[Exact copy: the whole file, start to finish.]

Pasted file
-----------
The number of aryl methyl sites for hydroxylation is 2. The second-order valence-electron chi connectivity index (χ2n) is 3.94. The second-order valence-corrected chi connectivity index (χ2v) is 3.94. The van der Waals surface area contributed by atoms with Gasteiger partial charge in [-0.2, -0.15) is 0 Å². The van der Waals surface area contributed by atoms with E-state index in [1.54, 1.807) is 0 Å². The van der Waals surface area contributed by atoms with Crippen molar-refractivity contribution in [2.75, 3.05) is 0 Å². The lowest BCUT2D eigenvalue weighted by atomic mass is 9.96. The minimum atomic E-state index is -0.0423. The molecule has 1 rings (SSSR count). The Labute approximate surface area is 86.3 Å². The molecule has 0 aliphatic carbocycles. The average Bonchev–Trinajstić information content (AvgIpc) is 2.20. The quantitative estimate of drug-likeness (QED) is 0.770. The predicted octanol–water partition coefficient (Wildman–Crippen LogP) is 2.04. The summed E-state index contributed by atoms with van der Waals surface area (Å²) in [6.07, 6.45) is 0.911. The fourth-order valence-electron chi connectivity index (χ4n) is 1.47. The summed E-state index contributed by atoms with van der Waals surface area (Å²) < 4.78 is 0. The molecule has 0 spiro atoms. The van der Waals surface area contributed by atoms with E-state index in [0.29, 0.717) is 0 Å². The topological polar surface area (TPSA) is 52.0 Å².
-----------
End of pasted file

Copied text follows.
The number of aryl methyl sites for hydroxylation is 2. The second-order valence-electron chi connectivity index (χ2n) is 3.94. The second-order valence-corrected chi connectivity index (χ2v) is 3.94. The van der Waals surface area contributed by atoms with Gasteiger partial charge in [-0.2, -0.15) is 0 Å². The van der Waals surface area contributed by atoms with E-state index in [1.54, 1.807) is 0 Å². The van der Waals surface area contributed by atoms with Crippen molar-refractivity contribution in [2.75, 3.05) is 0 Å². The lowest BCUT2D eigenvalue weighted by atomic mass is 9.96. The minimum atomic E-state index is -0.0423. The molecule has 1 rings (SSSR count). The Labute approximate surface area is 86.3 Å². The molecule has 0 aliphatic carbocycles. The average Bonchev–Trinajstić information content (AvgIpc) is 2.20. The quantitative estimate of drug-likeness (QED) is 0.770. The predicted octanol–water partition coefficient (Wildman–Crippen LogP) is 2.04. The summed E-state index contributed by atoms with van der Waals surface area (Å²) in [6.07, 6.45) is 0.911. The fourth-order valence-electron chi connectivity index (χ4n) is 1.47. The summed E-state index contributed by atoms with van der Waals surface area (Å²) < 4.78 is 0. The molecule has 0 spiro atoms. The van der Waals surface area contributed by atoms with E-state index in [0.29, 0.717) is 0 Å². The topological polar surface area (TPSA) is 52.0 Å².